Festive traditions vary greatly around the world.
In San Fernando, a lantern festival is held on Christmas Eve, with elaborate candle-lit creations released into the Philippine sky. In Sweden, a 43-foot-tall goat is constructed and then burned to the ground. In England, they play soccer.
While the rest of the Europe takes Christmas off, with winter breaks observed in France, Germany, Italy and Spain, the Premier League ramps up its schedule. Between Christmas Day and the end of the first week in January, English clubs will play no fewer than three rounds of fixtures. It’s the most wonderful time of the year, but it’s also the busiest time of the year for the Premier League.
English soccer wouldn’t want it any other way, though. Sure, the packed schedule might cripple national teams by the time they get to major tournaments in the summer, but there’s something to be cherished, something sacred, about playing soccer around Christmas time. It must be protected.
Boxing Day is when festive soccer is at its most quintessential. After the confinement and etiquette of Christmas Day the prospect of some sporting action offers something of a welcome refuge to Britons who simply can’t face another mince pie or another rerun of a Tim Allen movie.
This year there will be close to a full card played on Boxing Day, with eight fixtures taking place in the Premier League. Arsenal, Chelsea, Manchester City and Manchester United are all in action the day after Christmas, with soccer on the television from noon till night. It’s the greatest day to be an armchair fan.
It’s the British equivalent of NFL games played on Thanksgiving. It’s an opportunity for families and friends to either attend the match in person or gather round the television, usually with piles of turkey sandwiches strategically dotted around the room. And unlike in North America, there’s no parade to switch the channel over to—soccer only has to compete with whether you can fend off the lingering effects of a Christmas Day hangover.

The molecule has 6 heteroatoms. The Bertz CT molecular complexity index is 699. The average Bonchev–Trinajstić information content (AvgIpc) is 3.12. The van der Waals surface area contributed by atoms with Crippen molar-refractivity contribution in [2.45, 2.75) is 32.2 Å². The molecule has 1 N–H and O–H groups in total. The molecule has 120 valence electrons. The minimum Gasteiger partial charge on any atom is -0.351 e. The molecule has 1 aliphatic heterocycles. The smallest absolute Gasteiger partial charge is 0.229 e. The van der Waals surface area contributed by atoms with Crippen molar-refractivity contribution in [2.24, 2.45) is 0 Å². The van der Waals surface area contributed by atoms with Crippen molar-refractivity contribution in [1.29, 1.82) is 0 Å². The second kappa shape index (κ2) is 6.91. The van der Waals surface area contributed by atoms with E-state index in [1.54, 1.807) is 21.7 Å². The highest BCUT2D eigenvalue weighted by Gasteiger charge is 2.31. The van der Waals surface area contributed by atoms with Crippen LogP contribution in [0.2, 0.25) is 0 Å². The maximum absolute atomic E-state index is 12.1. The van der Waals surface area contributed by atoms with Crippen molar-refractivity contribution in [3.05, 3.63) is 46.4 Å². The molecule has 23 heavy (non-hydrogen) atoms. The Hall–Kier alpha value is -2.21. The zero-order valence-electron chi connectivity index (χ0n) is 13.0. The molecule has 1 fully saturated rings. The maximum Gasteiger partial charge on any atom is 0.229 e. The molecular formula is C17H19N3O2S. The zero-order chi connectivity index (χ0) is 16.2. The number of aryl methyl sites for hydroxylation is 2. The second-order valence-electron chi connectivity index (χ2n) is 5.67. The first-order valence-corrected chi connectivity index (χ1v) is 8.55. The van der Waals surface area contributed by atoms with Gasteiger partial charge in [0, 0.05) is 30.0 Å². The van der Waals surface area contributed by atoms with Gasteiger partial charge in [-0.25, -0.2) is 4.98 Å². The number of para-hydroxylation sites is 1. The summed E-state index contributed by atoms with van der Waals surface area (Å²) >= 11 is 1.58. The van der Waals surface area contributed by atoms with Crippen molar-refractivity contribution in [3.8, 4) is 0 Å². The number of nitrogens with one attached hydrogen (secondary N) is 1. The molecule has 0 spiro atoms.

Boxing Day soccer is an English tradition that dates all the way back to 1860, when the world’s oldest and second oldest clubs faced each other. Hallam FC and Sheffield FC met to play a match under a 19th century interpretation of the rules which allowed players to catch the ball with their hands. The game has changed a bit since then.
Derby matches and local clashes were deliberately scheduled the day after Christmas. The sense of community that comes with such fixtures seemed to fit in with the mood around the festive period. Apart from anything else, derbies were designed to fall on Boxing Day to ensure supporters weren’t forced to travel long distances at a time of the year that largely revolves around being at home.
It’s something of a shame that this consideration has now been ditched, with West Bromwich Albion travelling to North London this year, and Sunderland’s supporters traipsing across the width of the country to get to Old Trafford. On the other hand, there is the argument that alcohol-fuelled derby matches weren’t perhaps the most fitting way to mark the holidays (one Boxing Day Sheffield derby in 1979 saw 50 arrests made).
Of course, the winter weather tends to have an impact on some games. Lower league fixtures are susceptible to postponements and abandonments, with frozen fields the bane of every soccer fan in the land. Referees can’t relish having to conduct countless pitch inspections at this time of year.
But while both soccer and Christmas have changed significantly since the first festive fixture was played over 150 years ago, some traditions are worth preserving. The festive period would feel somewhat emptier without soccer. It has become an important part of the wider tradition of Christmas. Just because the rest of European soccer takes this time off doesn’t mean the English game should.
A continental-style winter break is something that will be widely discussed by English soccer figures until it one day happens, but if indeed a break is implemented it mustn’t interfere with the festive schedule and all the tradition that involves. The very identity and character of the English game is intertwined in the matches that are played against a backdrop of fairy lights and the occasional flutter of snowfall.
Sportsnet’s Soccer Central podcast (featuring James Sharman, Thomas Dobby, Brendan Dunlop and John Molinaro) takes an in-depth look at the beautiful game and offers timely and thoughtful analysis on the sport’s biggest issues.